Friday, May 29th, 2020 #coronavirus #MEAACrew #MEAAECS #MEAAEquity

McLeod’s Daughters is Australia’s most loved TV show of all-time, followed by Wentworth, Mystery Road, Kath and Kim and Neighbours.

With more than 11,000 votes tallied, the winners of MEAA’s Great Australian Binge competition were announced by actor and McLeod’s Daughters star Michala Banas on Facebook last night.

The top ten, as voted by the Australian public, was rounded out by Home and Away, The Heights, Puberty Blues, the Castle and Offspring. Bluey was voted Australia’s favourite kids’ TV show.

During the big winners’ reveal, which you can still watch here, Banas interviewed actors and creatives about working on the shows Australia loves.

Gina Riley, co-creator of Kath and Kim, told Banas the reasons audiences still love Kath and Kim are as extensive as Kath’s wardrobe. “I think it’s that thing of recognising yourself and dealing with things that happen every day”.

Of creating Kath and Kim’s fictional world so successfully, production designer Penny Southgate said “the characters were such a joy and so beautifully crafted it gave me all the inspiration I needed.”

Ngaire Pigram, an Indigenous actor who starred in Mystery Road, told Banas the shift towards more Indigenous stories on screen has been a long-time coming. “We need to start telling stories about our true history and representing that on film and TV and I think that’s starting to happen.”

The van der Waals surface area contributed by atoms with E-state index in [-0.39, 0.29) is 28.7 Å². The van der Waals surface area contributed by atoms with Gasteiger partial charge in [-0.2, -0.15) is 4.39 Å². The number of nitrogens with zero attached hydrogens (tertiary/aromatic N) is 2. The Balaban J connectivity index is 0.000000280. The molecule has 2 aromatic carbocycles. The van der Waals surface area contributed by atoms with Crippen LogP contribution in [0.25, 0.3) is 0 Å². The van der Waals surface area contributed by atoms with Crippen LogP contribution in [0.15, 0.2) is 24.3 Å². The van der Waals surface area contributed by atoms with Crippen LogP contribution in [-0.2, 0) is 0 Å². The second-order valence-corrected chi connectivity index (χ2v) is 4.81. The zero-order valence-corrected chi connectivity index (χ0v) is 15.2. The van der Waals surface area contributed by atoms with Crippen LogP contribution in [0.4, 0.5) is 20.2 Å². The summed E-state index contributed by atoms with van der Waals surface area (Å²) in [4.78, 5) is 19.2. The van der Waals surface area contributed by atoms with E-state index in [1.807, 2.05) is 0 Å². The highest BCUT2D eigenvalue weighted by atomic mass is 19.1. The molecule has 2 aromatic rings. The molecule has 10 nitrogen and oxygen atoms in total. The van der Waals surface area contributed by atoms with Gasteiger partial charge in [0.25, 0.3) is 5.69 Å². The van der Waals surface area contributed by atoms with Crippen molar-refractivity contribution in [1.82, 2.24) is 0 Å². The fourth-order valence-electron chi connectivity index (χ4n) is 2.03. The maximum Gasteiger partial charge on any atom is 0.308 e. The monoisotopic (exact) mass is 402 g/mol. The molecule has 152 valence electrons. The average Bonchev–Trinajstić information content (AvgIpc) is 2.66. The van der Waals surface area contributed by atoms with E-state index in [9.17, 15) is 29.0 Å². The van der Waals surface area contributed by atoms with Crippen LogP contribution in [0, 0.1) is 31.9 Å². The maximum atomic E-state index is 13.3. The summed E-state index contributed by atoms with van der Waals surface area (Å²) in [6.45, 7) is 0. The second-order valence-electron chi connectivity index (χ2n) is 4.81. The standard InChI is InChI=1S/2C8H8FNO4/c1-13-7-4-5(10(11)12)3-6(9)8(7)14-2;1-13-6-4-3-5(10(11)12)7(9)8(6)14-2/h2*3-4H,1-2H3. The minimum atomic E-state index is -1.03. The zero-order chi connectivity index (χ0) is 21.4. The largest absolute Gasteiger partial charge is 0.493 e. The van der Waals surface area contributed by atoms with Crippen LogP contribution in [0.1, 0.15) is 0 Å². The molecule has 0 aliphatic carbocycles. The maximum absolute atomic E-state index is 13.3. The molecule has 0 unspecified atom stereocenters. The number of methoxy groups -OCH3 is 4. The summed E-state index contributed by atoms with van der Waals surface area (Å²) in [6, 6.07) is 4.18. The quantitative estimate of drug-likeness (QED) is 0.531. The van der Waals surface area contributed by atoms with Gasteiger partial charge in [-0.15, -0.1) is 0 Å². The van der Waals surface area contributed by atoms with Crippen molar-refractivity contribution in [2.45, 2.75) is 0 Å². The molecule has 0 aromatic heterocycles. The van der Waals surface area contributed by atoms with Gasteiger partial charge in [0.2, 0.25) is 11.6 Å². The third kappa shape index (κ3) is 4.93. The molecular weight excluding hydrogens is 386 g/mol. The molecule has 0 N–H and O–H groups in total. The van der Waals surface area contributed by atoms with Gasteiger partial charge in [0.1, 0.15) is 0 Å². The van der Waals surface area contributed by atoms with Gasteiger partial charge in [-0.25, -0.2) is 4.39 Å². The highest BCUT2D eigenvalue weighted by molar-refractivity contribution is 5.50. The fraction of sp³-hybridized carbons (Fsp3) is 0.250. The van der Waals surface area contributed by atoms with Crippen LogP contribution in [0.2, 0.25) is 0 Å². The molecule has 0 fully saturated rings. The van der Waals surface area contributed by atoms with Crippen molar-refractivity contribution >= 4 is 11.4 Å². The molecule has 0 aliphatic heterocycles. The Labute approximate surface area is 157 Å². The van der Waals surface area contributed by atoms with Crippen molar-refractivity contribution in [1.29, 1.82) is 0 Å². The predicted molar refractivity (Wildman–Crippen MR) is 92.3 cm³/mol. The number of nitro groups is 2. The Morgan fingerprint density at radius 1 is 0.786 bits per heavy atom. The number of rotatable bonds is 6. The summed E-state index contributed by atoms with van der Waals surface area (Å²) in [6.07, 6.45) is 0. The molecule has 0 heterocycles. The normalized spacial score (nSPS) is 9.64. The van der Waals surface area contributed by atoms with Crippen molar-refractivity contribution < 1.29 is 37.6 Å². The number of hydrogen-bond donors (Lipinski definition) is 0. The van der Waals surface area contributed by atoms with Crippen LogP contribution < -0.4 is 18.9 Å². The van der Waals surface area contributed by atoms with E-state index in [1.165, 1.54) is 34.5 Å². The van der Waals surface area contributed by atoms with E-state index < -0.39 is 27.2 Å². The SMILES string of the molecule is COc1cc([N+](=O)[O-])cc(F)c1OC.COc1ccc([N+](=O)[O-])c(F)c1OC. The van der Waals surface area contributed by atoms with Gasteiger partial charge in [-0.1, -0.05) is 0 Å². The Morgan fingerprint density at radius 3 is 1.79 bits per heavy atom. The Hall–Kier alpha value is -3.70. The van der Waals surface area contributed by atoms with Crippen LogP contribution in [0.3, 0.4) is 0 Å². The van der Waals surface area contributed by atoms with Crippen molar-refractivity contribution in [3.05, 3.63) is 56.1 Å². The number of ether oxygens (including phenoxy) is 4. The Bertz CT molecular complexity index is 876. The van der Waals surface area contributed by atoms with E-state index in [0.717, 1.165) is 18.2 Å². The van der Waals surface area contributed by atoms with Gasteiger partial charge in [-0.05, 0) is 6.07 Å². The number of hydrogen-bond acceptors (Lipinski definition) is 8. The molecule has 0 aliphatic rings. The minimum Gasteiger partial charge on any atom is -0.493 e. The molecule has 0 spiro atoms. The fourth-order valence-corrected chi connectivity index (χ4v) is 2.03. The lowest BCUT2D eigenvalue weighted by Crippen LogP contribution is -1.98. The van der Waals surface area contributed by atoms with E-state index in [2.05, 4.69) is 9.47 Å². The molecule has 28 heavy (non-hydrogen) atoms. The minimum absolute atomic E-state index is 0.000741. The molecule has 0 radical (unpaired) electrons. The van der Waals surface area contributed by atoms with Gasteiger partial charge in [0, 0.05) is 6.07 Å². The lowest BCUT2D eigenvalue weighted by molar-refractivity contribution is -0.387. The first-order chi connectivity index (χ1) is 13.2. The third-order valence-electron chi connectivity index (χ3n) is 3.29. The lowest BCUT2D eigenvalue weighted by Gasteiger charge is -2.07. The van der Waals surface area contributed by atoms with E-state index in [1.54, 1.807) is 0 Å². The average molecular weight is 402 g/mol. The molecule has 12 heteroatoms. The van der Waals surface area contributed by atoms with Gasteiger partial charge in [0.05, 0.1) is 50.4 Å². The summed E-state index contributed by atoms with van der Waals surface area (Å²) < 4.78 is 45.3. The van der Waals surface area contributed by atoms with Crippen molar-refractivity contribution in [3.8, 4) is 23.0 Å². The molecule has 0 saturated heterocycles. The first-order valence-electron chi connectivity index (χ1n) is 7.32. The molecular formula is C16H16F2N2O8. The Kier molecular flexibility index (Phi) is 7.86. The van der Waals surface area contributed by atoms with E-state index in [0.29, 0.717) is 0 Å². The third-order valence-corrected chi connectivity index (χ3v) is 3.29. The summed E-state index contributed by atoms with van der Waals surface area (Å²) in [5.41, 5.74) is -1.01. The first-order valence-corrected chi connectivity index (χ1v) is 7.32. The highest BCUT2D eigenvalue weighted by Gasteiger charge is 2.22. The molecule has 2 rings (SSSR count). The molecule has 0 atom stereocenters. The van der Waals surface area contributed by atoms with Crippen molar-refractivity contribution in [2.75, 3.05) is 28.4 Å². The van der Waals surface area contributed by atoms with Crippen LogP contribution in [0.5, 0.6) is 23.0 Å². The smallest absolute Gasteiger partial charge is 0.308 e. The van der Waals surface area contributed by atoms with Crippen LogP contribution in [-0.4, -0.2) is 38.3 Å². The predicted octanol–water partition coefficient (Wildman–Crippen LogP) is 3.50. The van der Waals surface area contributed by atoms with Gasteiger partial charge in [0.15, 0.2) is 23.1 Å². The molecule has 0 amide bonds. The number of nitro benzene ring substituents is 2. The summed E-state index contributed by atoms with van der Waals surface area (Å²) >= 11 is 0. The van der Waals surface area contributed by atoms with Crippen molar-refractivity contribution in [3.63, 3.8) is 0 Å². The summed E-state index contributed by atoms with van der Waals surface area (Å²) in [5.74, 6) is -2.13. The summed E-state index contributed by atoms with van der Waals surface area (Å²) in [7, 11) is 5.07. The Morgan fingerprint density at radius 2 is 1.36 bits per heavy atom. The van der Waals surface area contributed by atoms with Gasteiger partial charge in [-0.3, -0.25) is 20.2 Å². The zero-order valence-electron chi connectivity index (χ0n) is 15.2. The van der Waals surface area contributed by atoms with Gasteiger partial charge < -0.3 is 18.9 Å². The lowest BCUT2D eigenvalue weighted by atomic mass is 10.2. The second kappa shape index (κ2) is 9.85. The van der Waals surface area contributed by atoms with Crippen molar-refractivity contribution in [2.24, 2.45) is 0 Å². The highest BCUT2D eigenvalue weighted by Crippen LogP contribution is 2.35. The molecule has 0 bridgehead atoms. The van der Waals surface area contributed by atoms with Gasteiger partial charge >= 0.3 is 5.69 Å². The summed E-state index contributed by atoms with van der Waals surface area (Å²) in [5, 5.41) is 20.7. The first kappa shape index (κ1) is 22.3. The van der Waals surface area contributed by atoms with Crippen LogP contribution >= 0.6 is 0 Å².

Neighbours writer Jason Herbison said he was proud to work on a show that not only plays an important role in popular culture, but an important role for the industry “providing ongoing work for so many.”

Banas reminded the audience of what’s at stake without proper Government support for their industry, revealing that Nine Network’s McLeod’s Daughters employed a total of 650 actors and nearly 2,000 crew across its 224 episodes.

The current content “quotas” that require TV networks to produce a certain amount of local shows have been temporarily suspended by the government due to COVID-19. Neighbours veteran Alan Fletcher told Banas it was a “disastrous” move and called on the government to protect Australian content by regulation.

The Great Australian Binge also involves a petition to Arts Minster Paul Fletcher calling on him for more “regulatory and tax incentives that will drive our cultural life and guarantee future job and investment”.

The petition has been signed by more than 11, 000 people and remains open until it is delivered in Parliament next month.

Sign the petition here

The screen industry is ready to get back to work and contribute to the economic recovery. But government policies are holding us back.

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